If Pablo Escobar's number one hitman started to tell you something, you'd probably sit up and listen - it would be for the best.
John Jairo Velasquez, better known as 'Popeye', was responsible for killing 250 people (including his former girlfriend) during his time working for Escobar.
He was arrested in 1992, aged 30, after being exposed as part of the Medellin Cartel - which Escobar led - a gang he was part of from the age of 17.
In 2014, he was released and he now has his own YouTube channel where he critiques various topics in Colombia.
He's now turned his attentions to the UK, and other governments of the world, asking them to legalise cocaine in an aim to save thousands of drug related deaths.
Credit: Facebook/John Jairo Velasquez
He's argued that coke should be handed out in pharmacies, for two reasons: 1) it can be regulated; 2) it would be clean and not cut with any harmful chemicals.
Velasquez has claimed that the Class A drug - which can currently land you seven years for possession or life for supply and production, not forgetting a hefty fine - is no more harmful than fatty foods or fizzy pop.
Speaking from his place of hiding, Velasquez said: "Look, everything kills. The soft drinks, whiskey, the beer, cigarettes, marijuana, the bread," - perhaps giving an insight into his own life.
"If cocaine is legalised it will be sold only in pharmacies, and people who take it will know it is clean."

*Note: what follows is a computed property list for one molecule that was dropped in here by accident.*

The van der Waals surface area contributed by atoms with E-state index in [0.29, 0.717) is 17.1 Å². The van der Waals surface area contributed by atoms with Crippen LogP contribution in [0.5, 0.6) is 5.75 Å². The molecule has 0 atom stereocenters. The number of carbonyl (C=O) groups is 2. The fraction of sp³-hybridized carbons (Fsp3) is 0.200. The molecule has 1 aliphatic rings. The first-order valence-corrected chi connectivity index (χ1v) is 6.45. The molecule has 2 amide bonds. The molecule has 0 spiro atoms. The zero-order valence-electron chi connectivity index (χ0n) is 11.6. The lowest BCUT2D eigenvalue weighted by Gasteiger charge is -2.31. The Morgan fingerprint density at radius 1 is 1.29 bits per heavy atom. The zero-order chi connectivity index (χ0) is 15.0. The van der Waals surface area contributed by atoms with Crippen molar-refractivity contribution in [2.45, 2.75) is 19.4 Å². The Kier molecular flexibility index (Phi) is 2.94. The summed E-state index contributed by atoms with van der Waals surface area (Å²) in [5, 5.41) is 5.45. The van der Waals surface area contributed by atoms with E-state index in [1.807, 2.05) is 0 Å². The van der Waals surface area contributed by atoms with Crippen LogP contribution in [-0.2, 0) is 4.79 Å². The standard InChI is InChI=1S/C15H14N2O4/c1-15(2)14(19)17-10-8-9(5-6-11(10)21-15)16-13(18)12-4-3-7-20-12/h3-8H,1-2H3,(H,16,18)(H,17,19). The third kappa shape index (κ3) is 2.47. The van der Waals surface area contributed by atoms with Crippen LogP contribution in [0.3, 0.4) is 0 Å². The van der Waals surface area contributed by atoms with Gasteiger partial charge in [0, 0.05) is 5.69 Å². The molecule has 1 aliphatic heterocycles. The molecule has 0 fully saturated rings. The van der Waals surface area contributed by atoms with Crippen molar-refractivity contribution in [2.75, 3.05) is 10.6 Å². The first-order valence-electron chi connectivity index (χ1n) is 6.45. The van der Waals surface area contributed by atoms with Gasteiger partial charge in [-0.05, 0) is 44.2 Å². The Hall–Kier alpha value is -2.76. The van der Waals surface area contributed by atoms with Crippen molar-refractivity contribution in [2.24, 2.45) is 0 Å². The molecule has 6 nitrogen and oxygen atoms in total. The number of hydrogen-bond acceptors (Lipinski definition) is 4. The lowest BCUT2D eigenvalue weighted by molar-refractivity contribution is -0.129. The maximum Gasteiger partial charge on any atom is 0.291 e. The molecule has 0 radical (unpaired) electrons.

In 2015, 3,674 people died as a result of drug abuse, with 320 as a direct result of taking cocaine. It was a jump of 208 since 2012.
Obesity levels in the UK meanwhile now lead the way in Europe with 24.9 percent of people classified as obese.
Researchers have calculated that, in Europe, 1 in 7 (14%) premature deaths could be prevented if people were a healthy weight with men more likely to die early as a result of excess weight than women.
Velasquez continued to explain his reasoning, he said: "The drug war is an illusion. It is all lies. Every day the illicit trade grows and grows.
"And everywhere the Colombian cocaine goes: Great Britain, United States, South Africa, Ireland, it brings misery and bloodshed.
"In the transit of cocaine, a lot of people die. Thousands die. It destroys everything.
"More people are in danger when it is in the hands of the mafia. In the moment it is legalised it will be sold in pharmacies, so your government should do that."
The Colombian is to be immortalised in a 60-part TV series on his life 'El Patron del Mal' (Boss of Evil) which will air on Netflix.
His bosses mansion, Pablo Escobar, is now available to rent as a holiday home.